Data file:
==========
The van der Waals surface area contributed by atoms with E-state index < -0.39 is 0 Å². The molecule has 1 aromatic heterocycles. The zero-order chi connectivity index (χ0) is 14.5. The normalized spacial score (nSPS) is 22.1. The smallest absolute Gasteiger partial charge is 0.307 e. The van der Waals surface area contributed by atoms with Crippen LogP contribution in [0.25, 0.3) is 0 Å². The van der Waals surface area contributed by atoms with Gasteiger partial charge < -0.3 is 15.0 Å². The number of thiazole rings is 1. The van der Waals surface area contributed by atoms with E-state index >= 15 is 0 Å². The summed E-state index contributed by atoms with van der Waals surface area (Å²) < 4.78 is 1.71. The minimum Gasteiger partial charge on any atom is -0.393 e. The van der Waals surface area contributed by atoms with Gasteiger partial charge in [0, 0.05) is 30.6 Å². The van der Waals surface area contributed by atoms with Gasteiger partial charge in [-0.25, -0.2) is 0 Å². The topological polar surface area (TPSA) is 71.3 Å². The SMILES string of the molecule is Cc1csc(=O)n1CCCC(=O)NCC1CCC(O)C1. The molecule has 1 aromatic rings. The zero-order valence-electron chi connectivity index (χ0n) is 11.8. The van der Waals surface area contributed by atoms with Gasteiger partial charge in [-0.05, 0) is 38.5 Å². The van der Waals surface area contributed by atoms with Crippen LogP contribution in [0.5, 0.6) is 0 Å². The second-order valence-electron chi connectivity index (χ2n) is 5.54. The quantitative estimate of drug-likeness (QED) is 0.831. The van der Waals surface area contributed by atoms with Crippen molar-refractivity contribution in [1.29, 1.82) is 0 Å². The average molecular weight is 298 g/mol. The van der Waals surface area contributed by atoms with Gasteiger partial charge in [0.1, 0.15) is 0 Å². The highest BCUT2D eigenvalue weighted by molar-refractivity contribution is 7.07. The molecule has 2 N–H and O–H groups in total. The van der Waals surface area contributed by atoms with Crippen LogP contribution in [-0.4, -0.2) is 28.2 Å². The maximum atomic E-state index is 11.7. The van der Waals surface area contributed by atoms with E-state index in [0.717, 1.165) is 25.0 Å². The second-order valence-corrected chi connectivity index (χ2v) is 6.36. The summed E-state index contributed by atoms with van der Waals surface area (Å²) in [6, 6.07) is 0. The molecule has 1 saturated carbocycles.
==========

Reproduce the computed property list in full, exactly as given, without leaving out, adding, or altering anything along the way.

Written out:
The van der Waals surface area contributed by atoms with E-state index < -0.39 is 0 Å². The molecule has 1 aromatic heterocycles. The zero-order chi connectivity index (χ0) is 14.5. The normalized spacial score (nSPS) is 22.1. The smallest absolute Gasteiger partial charge is 0.307 e. The van der Waals surface area contributed by atoms with Crippen LogP contribution in [0.25, 0.3) is 0 Å². The van der Waals surface area contributed by atoms with Gasteiger partial charge < -0.3 is 15.0 Å². The number of thiazole rings is 1. The van der Waals surface area contributed by atoms with E-state index >= 15 is 0 Å². The summed E-state index contributed by atoms with van der Waals surface area (Å²) < 4.78 is 1.71. The minimum Gasteiger partial charge on any atom is -0.393 e. The van der Waals surface area contributed by atoms with Gasteiger partial charge in [0, 0.05) is 30.6 Å². The van der Waals surface area contributed by atoms with Gasteiger partial charge in [-0.25, -0.2) is 0 Å². The topological polar surface area (TPSA) is 71.3 Å². The SMILES string of the molecule is Cc1csc(=O)n1CCCC(=O)NCC1CCC(O)C1. The molecule has 1 aromatic rings. The zero-order valence-electron chi connectivity index (χ0n) is 11.8. The van der Waals surface area contributed by atoms with Gasteiger partial charge in [-0.05, 0) is 38.5 Å². The van der Waals surface area contributed by atoms with Crippen LogP contribution in [0.5, 0.6) is 0 Å². The second-order valence-electron chi connectivity index (χ2n) is 5.54. The quantitative estimate of drug-likeness (QED) is 0.831. The van der Waals surface area contributed by atoms with Crippen molar-refractivity contribution in [1.29, 1.82) is 0 Å². The average molecular weight is 298 g/mol. The van der Waals surface area contributed by atoms with Gasteiger partial charge in [0.1, 0.15) is 0 Å². The highest BCUT2D eigenvalue weighted by molar-refractivity contribution is 7.07. The molecule has 2 N–H and O–H groups in total. The van der Waals surface area contributed by atoms with Crippen LogP contribution in [-0.4, -0.2) is 28.2 Å². The maximum atomic E-state index is 11.7. The van der Waals surface area contributed by atoms with E-state index in [0.717, 1.165) is 25.0 Å². The second-order valence-corrected chi connectivity index (χ2v) is 6.36. The summed E-state index contributed by atoms with van der Waals surface area (Å²) in [6, 6.07) is 0. The molecule has 1 saturated carbocycles.